An Official Greek Diaspora ID

Εθνικός Κήρυξ

To the Editor:

I am a second generation member of the Greek Diaspora, living near Vancouver, Canada.  I very much appreciate the coverage you provide of  issues within Greece as well as the diaspora.

I have an idea that I believe could greatly assist in bringing Greece and the Greek Diaspora all over the world much closer together. I am hoping that you will be willing to consider promoting it through your newspaper and social media as your reach is much greater than mine.

The idea is very simple:  As part of the 200 years of independence activities in 2021, diaspora Greeks should be given an opportunity to apply online for an official Greek Diaspora ID. This could be a very simple process, requiring only a name, maybe a photograph, an address and an email. The ID would not have to carry any legal significance. Rather, it would be symbolic of one’s connection with Hellenism. As a result, no background checks or fact checks would be necessary.

I believe that the potential impact of such a campaign could be tremendous. It would provide many descendants of Greeks abroad with a concrete connection to the land of their ancestors. It would finally allow for accurate statistics on Greek populations abroad to be collected. It would also enable the Greek government to instantly communicate with the diaspora on matters that are relevant to them as well as matters relating to foreign policy.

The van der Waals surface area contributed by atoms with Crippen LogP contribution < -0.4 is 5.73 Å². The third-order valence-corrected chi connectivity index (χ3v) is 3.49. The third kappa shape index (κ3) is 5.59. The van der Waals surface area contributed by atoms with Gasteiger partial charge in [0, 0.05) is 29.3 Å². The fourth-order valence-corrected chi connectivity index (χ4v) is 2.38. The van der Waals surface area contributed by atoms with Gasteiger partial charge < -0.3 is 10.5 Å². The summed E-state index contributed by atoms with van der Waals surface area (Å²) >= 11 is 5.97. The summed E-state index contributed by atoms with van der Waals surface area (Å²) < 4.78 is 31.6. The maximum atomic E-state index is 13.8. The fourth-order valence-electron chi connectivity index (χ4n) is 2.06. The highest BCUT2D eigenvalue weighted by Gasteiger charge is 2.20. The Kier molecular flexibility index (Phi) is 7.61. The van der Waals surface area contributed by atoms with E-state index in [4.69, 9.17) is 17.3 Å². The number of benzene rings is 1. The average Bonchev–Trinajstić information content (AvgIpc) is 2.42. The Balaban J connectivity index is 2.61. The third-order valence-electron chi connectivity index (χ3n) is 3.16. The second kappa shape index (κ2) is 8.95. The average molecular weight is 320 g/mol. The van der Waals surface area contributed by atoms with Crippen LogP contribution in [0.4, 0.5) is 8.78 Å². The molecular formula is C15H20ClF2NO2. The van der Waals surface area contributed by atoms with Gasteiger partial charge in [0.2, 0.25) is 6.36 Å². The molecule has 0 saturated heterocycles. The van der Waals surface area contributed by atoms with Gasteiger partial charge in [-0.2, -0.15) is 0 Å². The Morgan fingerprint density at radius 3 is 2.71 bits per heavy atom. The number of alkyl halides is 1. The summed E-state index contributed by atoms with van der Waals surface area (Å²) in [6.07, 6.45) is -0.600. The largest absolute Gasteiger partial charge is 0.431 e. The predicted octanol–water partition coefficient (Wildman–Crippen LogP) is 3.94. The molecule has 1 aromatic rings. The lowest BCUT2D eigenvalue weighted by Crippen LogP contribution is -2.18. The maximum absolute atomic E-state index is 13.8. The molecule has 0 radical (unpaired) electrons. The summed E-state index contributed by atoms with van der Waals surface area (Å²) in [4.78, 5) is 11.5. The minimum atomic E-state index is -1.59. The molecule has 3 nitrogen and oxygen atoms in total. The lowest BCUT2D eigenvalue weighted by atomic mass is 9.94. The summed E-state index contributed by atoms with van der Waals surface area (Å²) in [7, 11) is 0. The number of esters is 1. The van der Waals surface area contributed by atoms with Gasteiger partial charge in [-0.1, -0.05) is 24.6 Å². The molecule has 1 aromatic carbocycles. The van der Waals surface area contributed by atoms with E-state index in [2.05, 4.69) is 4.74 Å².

Finally, and perhaps most importantly, it could lead to the creation of strong links between Greece and populations that feel connected to it, yet alienated from it. For instance, hundreds of thousands of Orthodox Christians in the Middle East and especially Lebanon feel as though they are part of the Greek diaspora, yet are never recognized as such. Another example is the Greek speaking Muslims who still live in Pontus, most of whom are descended from Pontic Greeks. And what a simple way this would be to create a connection between the Greek-speaking people of Southern Italy and the Greek motherland. Finally, it would be a very easy way for the millions of descendants of Greek immigrants living in countries such as the USA, Australia, and Canada to maintain a concrete link with Greece and Hellenism, keeping their Greek identity alive even in cases where their own personal ancestry is multinational.

Over the years, I have watched in dismay as countless descendants of Greeks have lost their ties to their culture and their heritage, becoming assimilated into their adopted societies. This could be a way to finally reverse that trend. I would greatly appreciate any contribution you could make towards promoting this idea.

George Costopoulos

Vancouver, Canada